Algonquin Gas Transmission LLC has secured necessary water quality permits from New York state for its Atlantic Bridge expansion, an important step for the project given the state has used its authority to stall two major pipeline projects in the past year.
Algonquin notified FERC last week that it has received freshwater wetlands, stream disturbance and Clean Water Act Section 401 permits from New York’s Department of Environmental Conservation (DEC).
According to DEC’s permit, Atlantic Bridge would cross eight perennial streams, eight intermittent streams and five ephemeral streams in New York. Within the state’s jurisdiction, the project would entail replacement of 4 miles of 26-inch diameter pipeline with 42-inch pipeline along an existing right of way in Westchester County.
It was the DEC that dealt a major blow to the proposed Constitution Pipeline last year when it denied a Clean Water Act permit for the project.
The DEC followed that up last month by denying water quality permits for National Fuel Gas Co.’s (NFG) Northern Access project. NFG CEO Ronald Tanski didn’t mince words during a recent conference call when he said the company was “getting lousy regulatory treatment in New York state.”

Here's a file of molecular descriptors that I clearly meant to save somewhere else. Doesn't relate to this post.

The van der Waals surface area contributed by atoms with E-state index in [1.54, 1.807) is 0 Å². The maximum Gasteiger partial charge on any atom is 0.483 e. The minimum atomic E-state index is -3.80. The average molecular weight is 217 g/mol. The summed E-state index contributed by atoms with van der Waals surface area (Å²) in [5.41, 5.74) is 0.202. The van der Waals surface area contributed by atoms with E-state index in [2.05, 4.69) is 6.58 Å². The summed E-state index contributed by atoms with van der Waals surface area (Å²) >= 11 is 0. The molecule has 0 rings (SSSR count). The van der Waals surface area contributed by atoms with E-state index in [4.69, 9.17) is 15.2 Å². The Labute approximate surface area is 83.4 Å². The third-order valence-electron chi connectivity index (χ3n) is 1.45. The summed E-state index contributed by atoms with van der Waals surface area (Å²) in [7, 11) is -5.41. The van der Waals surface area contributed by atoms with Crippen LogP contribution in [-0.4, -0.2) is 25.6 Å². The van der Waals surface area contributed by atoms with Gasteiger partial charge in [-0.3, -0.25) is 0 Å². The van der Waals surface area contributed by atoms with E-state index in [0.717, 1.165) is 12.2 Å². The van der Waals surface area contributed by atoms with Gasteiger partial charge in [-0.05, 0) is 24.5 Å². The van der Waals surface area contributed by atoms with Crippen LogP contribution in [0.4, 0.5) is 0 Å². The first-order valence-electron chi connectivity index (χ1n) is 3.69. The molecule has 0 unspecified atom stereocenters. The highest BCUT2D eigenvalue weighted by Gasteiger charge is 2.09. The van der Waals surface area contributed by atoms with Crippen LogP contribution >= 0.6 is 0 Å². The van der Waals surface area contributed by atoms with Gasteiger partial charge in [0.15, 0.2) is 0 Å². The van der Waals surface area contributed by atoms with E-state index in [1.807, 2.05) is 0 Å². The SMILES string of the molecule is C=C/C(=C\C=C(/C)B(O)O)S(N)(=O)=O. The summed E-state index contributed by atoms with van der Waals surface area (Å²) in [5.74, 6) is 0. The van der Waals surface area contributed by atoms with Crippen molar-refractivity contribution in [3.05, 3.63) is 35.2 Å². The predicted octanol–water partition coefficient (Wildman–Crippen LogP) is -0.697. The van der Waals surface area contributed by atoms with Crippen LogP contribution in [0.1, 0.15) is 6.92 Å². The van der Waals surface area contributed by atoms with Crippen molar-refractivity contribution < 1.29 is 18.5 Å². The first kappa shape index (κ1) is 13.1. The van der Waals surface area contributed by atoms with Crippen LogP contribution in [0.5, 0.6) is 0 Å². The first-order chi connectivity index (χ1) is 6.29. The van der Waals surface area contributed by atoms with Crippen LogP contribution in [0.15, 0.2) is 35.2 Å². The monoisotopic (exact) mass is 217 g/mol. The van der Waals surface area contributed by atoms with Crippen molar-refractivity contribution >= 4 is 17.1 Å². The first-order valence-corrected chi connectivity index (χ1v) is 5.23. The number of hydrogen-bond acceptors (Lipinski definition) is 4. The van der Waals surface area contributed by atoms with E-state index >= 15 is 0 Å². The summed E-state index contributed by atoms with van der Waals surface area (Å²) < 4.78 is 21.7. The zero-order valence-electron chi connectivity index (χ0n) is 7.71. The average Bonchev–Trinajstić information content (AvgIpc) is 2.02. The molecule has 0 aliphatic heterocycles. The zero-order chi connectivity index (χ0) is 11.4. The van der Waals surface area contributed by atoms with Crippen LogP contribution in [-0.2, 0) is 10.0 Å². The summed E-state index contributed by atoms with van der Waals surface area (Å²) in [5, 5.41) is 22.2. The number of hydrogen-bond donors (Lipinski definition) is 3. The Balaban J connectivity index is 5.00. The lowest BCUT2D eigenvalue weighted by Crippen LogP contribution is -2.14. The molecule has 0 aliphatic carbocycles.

Atlantic Bridge, a 132,700 Dth/d expansion of the Algonquin and Maritimes & Northeast pipeline systems in New England, is backed by Calgary-based Enbridge Inc. after its recent acquisition of Spectra Energy. The project is designed to deliver additional volumes of natural gas into New England and the Canadian Maritime provinces.
FERC issued a certificate order for the project in January [CP16-9]. In March, FERC issued a notice to proceed with construction on Atlantic Bridge despite calls from opponents to halt the project while the Commission lacks a quorum and can’t act on rehearing requests.